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Most Portfolios Aren't Invested in Main Street – Here's How to Invest Local

By Justin Kuepper
Oct 25, 2022
Most investment portfolios are weighted by market capitalization, meaning investors typically own more large companies than small ones. For example, Apple Inc. (AAPL) makes up about 7% of the S&P 500 index, while the top five companies represent about 20% of the overall index. And one-in-three portfolio dollars goes into the largest tech companies.

While most financial advisors recommend investing in broad market indexes like the S&P 500, there are a couple of drawbacks to keep in mind. First, the S&P 500 index may offer less diversification than the name suggests. And second, investors are making minimal impact sending dollars toward massive companies that don't need them.

Why Invest in Main Street?

Small businesses inherently have a higher cost of capital than larger companies. After all, they may have a limited operational track record and less cash in the bank than Apple or Microsoft. And the higher risk of default means they typically pay higher interest rates on debt or offer more generous equity terms to lenders and investors.

For investors, the higher cost of capital opens the door to higher returns than they might find elsewhere in the market. While there's a greater risk of default for any given business, a portfolio of many small companies helps diversify and mitigate these risks. As a result, investors could benefit from superior risk-adjusted returns versus conventional stocks.

Investing in small businesses also helps improve Main Street. As more investors compete with bank loans, they will improve access to capital and drive down interest rates. In addition, individual investors can support female and minority-owned businesses that are less likely to have their small business loans approved by big banks on Wall Street.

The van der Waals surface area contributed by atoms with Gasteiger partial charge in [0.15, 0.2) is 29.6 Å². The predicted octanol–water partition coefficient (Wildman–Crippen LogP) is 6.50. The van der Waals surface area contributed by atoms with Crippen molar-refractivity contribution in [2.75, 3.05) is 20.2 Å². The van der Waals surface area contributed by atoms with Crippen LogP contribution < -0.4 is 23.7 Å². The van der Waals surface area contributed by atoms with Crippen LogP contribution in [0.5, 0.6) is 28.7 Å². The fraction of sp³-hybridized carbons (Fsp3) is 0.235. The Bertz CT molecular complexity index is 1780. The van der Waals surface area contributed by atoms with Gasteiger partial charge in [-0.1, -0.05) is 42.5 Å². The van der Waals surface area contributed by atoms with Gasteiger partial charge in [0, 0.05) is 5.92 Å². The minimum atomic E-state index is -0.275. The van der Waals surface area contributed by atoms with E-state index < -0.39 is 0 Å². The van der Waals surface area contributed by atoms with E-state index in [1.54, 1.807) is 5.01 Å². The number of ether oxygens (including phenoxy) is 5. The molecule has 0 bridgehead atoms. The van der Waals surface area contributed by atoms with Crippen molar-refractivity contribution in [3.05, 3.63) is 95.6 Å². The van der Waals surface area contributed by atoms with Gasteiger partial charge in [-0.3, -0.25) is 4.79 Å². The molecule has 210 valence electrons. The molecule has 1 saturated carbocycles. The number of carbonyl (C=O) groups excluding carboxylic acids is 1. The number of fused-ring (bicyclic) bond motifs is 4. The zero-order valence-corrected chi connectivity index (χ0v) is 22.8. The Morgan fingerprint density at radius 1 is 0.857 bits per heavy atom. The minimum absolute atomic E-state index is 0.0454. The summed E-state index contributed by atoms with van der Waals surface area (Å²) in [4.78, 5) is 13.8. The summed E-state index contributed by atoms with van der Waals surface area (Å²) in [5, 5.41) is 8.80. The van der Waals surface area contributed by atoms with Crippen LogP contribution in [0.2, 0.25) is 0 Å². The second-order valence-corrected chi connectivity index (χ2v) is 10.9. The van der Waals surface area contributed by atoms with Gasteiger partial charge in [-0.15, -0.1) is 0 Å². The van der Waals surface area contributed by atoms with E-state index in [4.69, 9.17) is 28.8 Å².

The result is a win-win for investors and small businesses: Investors can achieve higher risk-adjusted returns and small businesses can lower their cost of capital and invest more in their business and employees. These investments are also an excellent way for investors to add impact to their portfolios without sacrificing their returns.

How to Invest in Small Business

Private investments have been off-limits to small retail investors for years. But in 2012, the JOBS Act paved the way for Regulation A and crowdfunding. These rules enable anyone to invest at least $2,200 per year into private investments, including small businesses. And these limits can be even higher depending on income and liquid assets.

Mainvest is one of the most popular crowdfunding platforms supporting small businesses. On the platform, investors can browse hundreds of small companies raising capital on various terms. And they can invest as little as $100 into opportunities that target 10 to 25% returns through debt payments or revenue-sharing agreements.

Another great platform for supporting small businesses is SMBX. Like Mainvest, investors can choose between hundreds of small businesses and invest via Small Business Bonds (TM). After investing as little as $10, investors receive monthly interest and principal payments with interest rates of 7.5% to upwards of 10% annually.

These returns are significantly higher than the 7% long-term stock market average. While they involve greater risk, Mainvest and SMBX conduct due diligence, and investors typically have some recourse. And with a diversified portfolio, they can mitigate the risk of any individual company being unable to repay their loan or generate revenue.

The Bottom Line

Most investors set-and-forget their portfolios, investing in the world's largest companies. While there's nothing wrong with that, they may also want to consider diversifying their portfolio into local small businesses and potentially generate above-average risk-adjusted returns. It's a win-win scenario for both investors and small businesses on Main Street.

If you're interested in other ways to make a positive impact without sacrificing returns, browse our database of impact investments and read out Impact Investing Guide to come up with a plan right for you.